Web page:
Dehydrated and stressed from a move

Rango69

New Member
  • Your Chameleon - I was told she is a female. I received her 2 1/2 days ago.
  • Handling - I have not picked her up yet, want her to get comfortable here first.
  • Feeding - Previous owner was giving her crickets and worms until she closed her eyes and could no longer find crickets. So now she is only on meal worms. She has not been very active since arriving so this morning was the first time she ate. I got one worm in her mouth and as she swollowed it down I put another in there before she could close it. I got her to eat 4 worms and then she turned her head. Gut loading with wheatbran, kelp, hemp, carrots and collards mixture.
  • Supplements - I dusted 3 of the worms with Repti calcium. I don't know how often she should get this. Have Flukers repta +boost mixed in water but can't get her to open her mouth for the dropper.
  • Watering - She has a dripper but it drips on one leaf of the plant and runs down. I don't see her drinking so I have been hand misting her every hour during the day. The water stays on her skin and does not run off, is this okay? I just spray her a few times to keep her damp. The first day I kept drops dumping on her head until she started swallowing. Then she would even open her mouth and then swallow. We did this for 30 minutes and I was really happy but now can't get her to open her mouth again. If I continue to drop water on her head, I see her swallow after a while but she does not open her mouth. Is she getting water if she is swallowing?
  • Fecal Description - yellow and white
  • History - We found her in the yard someone had released her. My son had her and she was super active and healthy but then closed her eyes and now they are sunken. He had a fogger and dropper but said he could never get the humidity up to 80 to keep her happy. He said he misted her often but I don't know the real story. I now have her on the back glass sun room and she loves the sun hitting her. It is 80 degrees out there and 80 humidity. It got down in the 50's last night outside so this morning there was no humidity out there. I bought a warm humidifier (human) and quickly got it back up to 80 and 80%.

Cage Info:
  • Cage Type - screen. about 2 foot high.
  • Lighting - Reptisun 5.0 UVB and 60 W daytime heat lamp. He told me to leave them on from 7 am to 7 pm
  • Temperature - What temp range have you created (cage floor to basking spot)? Lowest overnight temp? How do you measure these temps?
  • Humidity - natural humidity is 80% but today was dry so I bought a warm humidifier and it was quickly back up to 80% again.
  • Plants - Live ficus and several fake plants. Ficus has lost a lot of leaves so I will go get a new umbrella plant this weekend.
  • Placement - Located in glass sun room. There is a ceiling fan but I have had it off. No air vents and not high traffic (except for when the yard guy going by with the blower)It is on a table about 3 feet off the ground and heat lamps are 5 inches from the top of the cage. Cage does not get below 70 degrees and is usually 80 in the day time.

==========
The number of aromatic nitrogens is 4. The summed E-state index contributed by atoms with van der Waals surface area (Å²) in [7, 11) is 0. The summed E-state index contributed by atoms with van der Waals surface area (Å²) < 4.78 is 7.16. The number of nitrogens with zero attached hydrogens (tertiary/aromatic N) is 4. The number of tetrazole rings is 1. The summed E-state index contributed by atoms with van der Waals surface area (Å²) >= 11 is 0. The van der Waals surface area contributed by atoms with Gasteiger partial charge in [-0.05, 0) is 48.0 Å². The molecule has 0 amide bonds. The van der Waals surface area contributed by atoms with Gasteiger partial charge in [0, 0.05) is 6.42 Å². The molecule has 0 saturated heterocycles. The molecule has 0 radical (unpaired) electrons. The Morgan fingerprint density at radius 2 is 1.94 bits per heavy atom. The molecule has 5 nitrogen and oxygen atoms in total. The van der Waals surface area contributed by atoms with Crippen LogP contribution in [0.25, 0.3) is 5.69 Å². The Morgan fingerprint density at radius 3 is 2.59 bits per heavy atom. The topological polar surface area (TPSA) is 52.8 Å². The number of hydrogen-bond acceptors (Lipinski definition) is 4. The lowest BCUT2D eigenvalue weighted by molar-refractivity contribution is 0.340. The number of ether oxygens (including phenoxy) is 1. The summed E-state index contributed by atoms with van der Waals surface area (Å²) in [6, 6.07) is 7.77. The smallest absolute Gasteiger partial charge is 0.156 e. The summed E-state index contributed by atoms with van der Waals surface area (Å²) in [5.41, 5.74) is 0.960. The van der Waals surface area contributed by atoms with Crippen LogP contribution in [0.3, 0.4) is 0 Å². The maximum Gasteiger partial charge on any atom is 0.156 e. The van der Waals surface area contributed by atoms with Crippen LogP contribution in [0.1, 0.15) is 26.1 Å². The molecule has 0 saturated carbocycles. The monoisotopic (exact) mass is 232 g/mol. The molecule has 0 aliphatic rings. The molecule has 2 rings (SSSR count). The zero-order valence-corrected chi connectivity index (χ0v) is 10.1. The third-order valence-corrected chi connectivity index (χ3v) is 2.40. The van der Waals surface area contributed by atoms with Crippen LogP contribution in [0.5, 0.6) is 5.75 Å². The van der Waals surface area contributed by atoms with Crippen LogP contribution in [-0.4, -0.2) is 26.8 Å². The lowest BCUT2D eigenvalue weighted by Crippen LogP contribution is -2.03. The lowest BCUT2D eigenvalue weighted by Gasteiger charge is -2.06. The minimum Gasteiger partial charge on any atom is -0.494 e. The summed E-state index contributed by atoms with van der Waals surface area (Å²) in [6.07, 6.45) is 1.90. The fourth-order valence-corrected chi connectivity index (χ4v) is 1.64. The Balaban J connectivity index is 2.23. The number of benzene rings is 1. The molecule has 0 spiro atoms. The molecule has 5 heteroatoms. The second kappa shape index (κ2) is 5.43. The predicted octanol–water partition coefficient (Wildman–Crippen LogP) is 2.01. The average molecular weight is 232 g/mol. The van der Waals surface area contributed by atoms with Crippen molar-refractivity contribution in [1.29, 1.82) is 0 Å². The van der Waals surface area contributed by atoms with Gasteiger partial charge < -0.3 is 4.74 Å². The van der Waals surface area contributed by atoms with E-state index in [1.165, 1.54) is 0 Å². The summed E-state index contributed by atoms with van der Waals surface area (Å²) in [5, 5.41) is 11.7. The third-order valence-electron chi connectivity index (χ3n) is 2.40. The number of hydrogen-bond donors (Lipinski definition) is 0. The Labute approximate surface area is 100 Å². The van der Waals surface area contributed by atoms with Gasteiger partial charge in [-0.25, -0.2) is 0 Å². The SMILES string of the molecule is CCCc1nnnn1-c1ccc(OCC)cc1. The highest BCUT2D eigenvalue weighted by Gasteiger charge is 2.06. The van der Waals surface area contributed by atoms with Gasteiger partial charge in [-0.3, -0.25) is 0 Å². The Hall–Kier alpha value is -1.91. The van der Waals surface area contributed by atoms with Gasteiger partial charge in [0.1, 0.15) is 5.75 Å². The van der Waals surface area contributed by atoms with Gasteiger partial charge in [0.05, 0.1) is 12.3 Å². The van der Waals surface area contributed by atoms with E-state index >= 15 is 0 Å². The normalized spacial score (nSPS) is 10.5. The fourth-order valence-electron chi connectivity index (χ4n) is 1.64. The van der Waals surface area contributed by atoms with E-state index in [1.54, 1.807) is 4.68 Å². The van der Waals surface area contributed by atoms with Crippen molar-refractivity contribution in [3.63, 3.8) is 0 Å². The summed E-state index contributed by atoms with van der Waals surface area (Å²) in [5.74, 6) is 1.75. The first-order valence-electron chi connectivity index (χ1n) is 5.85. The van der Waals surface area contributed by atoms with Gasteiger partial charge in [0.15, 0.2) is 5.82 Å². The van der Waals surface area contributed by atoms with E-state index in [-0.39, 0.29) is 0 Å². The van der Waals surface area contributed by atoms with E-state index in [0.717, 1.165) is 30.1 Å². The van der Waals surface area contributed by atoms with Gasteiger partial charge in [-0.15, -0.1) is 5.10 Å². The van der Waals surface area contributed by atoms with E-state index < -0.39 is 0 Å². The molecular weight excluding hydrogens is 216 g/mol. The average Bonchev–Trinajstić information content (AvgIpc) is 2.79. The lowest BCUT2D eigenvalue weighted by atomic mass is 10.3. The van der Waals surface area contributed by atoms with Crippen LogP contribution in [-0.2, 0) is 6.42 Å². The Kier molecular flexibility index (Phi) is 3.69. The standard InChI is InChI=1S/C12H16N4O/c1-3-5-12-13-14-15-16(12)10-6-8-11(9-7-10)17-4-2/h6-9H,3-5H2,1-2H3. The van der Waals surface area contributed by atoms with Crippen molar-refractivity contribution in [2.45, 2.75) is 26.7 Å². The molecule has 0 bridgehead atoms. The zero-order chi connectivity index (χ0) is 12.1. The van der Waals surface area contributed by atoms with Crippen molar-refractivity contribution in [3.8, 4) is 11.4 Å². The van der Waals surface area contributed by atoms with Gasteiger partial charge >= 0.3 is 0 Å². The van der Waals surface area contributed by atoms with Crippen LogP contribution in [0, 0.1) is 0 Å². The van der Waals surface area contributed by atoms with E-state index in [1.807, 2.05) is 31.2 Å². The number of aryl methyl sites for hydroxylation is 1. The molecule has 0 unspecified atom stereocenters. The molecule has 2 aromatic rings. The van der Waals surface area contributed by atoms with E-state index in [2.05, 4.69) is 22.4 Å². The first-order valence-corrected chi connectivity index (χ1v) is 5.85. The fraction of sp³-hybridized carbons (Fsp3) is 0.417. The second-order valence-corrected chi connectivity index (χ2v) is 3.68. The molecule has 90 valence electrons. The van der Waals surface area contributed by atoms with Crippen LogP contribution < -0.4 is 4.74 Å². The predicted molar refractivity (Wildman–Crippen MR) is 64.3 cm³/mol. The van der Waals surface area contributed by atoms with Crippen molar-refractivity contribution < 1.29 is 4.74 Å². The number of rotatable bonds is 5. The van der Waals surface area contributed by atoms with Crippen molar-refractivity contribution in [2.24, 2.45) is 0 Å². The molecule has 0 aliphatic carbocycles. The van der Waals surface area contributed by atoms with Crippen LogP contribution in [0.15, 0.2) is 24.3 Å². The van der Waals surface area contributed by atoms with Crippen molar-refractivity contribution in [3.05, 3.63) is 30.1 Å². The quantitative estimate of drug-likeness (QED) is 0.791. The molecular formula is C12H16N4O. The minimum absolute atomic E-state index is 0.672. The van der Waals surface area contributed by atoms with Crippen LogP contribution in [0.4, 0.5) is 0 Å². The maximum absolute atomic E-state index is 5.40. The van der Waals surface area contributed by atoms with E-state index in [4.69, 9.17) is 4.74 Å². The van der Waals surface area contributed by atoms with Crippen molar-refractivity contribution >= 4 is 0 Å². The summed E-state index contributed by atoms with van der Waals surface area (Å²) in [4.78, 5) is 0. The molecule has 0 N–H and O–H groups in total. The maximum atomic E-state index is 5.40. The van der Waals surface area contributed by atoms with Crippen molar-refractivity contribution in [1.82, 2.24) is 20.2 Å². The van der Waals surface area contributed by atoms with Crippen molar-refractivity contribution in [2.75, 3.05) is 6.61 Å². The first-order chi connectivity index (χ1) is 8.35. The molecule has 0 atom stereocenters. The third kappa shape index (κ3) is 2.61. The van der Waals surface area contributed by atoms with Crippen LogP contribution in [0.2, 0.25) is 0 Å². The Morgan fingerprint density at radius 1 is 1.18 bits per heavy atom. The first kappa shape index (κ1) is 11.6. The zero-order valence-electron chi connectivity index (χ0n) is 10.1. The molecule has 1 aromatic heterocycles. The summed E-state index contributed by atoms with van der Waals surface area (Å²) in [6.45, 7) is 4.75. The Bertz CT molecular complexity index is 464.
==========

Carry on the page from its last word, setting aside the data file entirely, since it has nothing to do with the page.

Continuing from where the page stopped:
• Location - Orlando Florida
Problem. Her eyes are sunken and rarely open and she has yellow poo. I think she is dehydrated. I don't know how often to spray her and what is too much. She doesn't move around a lot, she changes positions about 3 times a day but that is it. I don't know how much to force feed her or how to get vitamin water in her.

I'm a new cam mom and have read as much as I can but I'm super nervous only having her a few days and knowing she needs lots of help.
 

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Thehippie

Chameleon Enthusiast
first stop everything and get her to a vet, she doesn't look like shes in great shape, second stop the mealworms, they are bad for her, they will cause impaction. third humidity needs to be around 50-60, veileds come from a semi arid climate and last she needs a minimum 2x2x4 cage. they get fairly big and judging by your pictures she doesn't look too small if she is even a she, the pattern on the side looks pretty male to me, can you post a pic of he back leg for us just to see if she is actually a she
 

timw1

Chameleon Enthusiast
If I was you I would bring him/her to a vet asap. He/she is probably not well nourished, and may have parasites since he was found outside.There are a lot of things you can improve on, but you need to get him/her healthy. I can't tell from your pictures but if it is a female you need a lay bin, if it's a female she may have eggs. Did you check for tarsal spurs? Male veiled chams have spurs on the back of their rear legs.
 

ERKleRose

Chameleon Enthusiast
  • Your Chameleon - I was told she is a female. I received her 2 1/2 days ago.
  • Handling - I have not picked her up yet, want her to get comfortable here first.
  • Feeding - Previous owner was giving her crickets and worms until she closed her eyes and could no longer find crickets. So now she is only on meal worms. She has not been very active since arriving so this morning was the first time she ate. I got one worm in her mouth and as she swollowed it down I put another in there before she could close it. I got her to eat 4 worms and then she turned her head. Gut loading with wheatbran, kelp, hemp, carrots and collards mixture.
  • Supplements - I dusted 3 of the worms with Repti calcium. I don't know how often she should get this. Have Flukers repta +boost mixed in water but can't get her to open her mouth for the dropper.